Low oil prices can be good for the drivers, but they are simply catastrophic for the oil companies and the markets, suffering from growing pessimism about the industry. A fall from over a $100 to just 30, or under, over the last 18 months is almost impossible for any business to bear. No wonder the industry is experiencing its most brutal downturn since the late 1990s, while some CEOs are expressing their fears over the future.
Nobody is safe from what is a real earthquake. All the biggest companies have seen their earnings sharply reduced and some of them are already loosing money. Royal Dutch Shell said its earnings, adjusted for inventory changes, dropped 44% from the 26.9 billion crowns booked a year earlier.
Exxon Mobil, the American industry’s largest player, reported a 58 percent decline in its quarterly profit to $2.78 billion from $6.57 billion a year ago. For the full-year 2015, the company’s net income stood at $16.2 billion, roughly half that of 2014.
The situation is even worse for BP, which reported its worst annual loss in 20 years, posting $3.3 billion only in the fourth-quarter. For the full-year 2015, the oil major lost $6.48 billion, compared with a profit of $3.78 billion a year earlier. And ConocoPhillips lost $3.5 billion, its biggest loss since the financial crisis.
Repsol is also in bad shape. Spain’s largest oil company and Europe’s fifth-biggest by market value, reported a net loss of €1.2bn in 2015, after one-off provision charges of €2.9bn after crude prices collapsed. All this could have been even worse if the companies had not had the possibility of obtaining stronger returns from the refinery business. This is a typical situation when oil and gas prices, vital raw inputs, are low.
While the larger corporations are having some luck in fighting prices, almost all the smaller ones are loosing money, or are even close to bankruptcy. Linn Energy, a Houston oil Company, said it is exploring options to shore up its balance sheet, including bankruptcy.
The U.S. companies, in particular, have been knocked sideways by the low prices since many of them operate in the fracking business. Some of them are even out of cash. Several U.S. oil producers, according to Schlumberger, ran out of cash in their annual drilling budgets well before the midway point of the fourth quarter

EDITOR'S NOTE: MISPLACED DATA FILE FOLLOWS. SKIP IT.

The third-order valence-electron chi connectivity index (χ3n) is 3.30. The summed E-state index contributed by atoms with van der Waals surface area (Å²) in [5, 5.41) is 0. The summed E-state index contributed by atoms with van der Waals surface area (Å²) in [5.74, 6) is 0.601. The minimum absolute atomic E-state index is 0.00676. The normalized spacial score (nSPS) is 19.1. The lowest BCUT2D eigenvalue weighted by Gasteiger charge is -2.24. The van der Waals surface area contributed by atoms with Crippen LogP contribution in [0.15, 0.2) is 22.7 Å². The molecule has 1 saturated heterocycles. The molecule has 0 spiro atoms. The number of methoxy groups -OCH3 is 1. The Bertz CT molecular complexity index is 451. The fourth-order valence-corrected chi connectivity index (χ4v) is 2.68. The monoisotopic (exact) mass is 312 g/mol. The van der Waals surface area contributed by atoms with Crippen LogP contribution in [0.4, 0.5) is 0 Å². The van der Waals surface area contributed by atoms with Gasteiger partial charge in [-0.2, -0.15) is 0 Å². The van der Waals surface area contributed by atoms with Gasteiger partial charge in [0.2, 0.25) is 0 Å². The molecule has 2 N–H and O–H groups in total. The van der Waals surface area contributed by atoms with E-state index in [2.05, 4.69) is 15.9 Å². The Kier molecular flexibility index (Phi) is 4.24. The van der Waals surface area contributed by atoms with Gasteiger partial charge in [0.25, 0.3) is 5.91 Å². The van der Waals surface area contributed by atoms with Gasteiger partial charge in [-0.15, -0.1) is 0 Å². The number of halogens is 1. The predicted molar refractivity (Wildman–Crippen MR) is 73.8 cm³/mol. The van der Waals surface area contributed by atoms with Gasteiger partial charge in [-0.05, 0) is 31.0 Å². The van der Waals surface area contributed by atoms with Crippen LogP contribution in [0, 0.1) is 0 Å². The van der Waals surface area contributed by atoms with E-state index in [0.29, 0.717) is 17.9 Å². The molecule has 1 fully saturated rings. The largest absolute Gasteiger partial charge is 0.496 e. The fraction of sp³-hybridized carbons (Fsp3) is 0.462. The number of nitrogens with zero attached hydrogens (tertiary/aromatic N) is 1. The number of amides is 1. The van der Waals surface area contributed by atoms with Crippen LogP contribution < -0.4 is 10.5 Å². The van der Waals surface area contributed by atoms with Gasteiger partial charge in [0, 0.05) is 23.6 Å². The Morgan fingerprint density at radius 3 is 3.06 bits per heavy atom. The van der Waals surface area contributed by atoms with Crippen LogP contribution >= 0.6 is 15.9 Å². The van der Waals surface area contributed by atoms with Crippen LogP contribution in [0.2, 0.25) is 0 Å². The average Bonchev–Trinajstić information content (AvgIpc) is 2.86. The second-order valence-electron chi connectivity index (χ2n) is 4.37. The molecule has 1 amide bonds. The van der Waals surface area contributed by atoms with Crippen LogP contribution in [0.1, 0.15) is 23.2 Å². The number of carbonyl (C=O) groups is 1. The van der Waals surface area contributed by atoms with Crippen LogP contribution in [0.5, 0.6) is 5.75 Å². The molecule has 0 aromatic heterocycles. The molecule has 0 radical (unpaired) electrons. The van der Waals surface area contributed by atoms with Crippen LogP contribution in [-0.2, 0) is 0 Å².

These losses have been produced as a result of the heavy fall in revenues and margins. But they are also due to the impairment charges booked to compensate the loss in the value of their assets. For the time being, the whole industry is trying to reduce costs as much as it can. One example is workforce reductions.
Shell announced 10,000 job cuts worldwide; BP will cut 4,000 jobs this year in its exploration and production unit and about 3,000 in its marketing and refining business; and ConocoPhillips, the No. 3 oil company in the U.S., shed 1,800 jobs.
The industry is sharply downsizing its exploration and production operations. Shell cut capital investment by $8.4 billion, slashed operating costs by 4.1 billion and exited from exploring in Alaska for the foreseeable future. ConocoPhillips cut its U.S. drilling rig fleet from 13 to just 3 rigs. And Repsol cut its spending on exploration and production investments by 40 percent.
The Spanish company, like most of its peers, is also selling assets. The oil giant has sold about €2bn of assets over the past six months, and is on course to meet its €6.2bn disposals’ target by end-2018.
Despite the drastic measures already taken, the conditions remain so difficult that analysts, business banks and rating agencies think all this is not enough. So they are beginning to argue that the industry may need to go much further. And they are acting on this. The rating agencies have already downgraded the credit quality of some of the largests players in the industry.
Standard & Poor’s downgraded Shell’s long-term credit one notch, to A+ from AA-, putting five other European oil majors on watch for similar potential downgrades, including BP and France’s Total.
As we said before, U.S. companies are bearing the brunt. On Tuesday, Standard & Poor’s cut the ratings of 10 U.S. oil and gas exploration and production companies, among them giants like Chevron Corp, Marathon Oil Corp and EOG Resources.
This could worsen the financial outlook for these corporations, worried about their credit ratings. This can affect the cost of borrowing to fund their operations or pay for corporate needs. Needless to say, many of these companies have enormous debt as a result of big investments in exploration and production, as well as the acquisition of rival firms. Repsol spent $8.3bn to buy Canada’s Talisman.
So the outlook is very gloomy and nobody expects an improvement in the coming months. It is expected that prices will rise again, but not before late this year or 2017. The big question is whether the industry will be able to survive until then.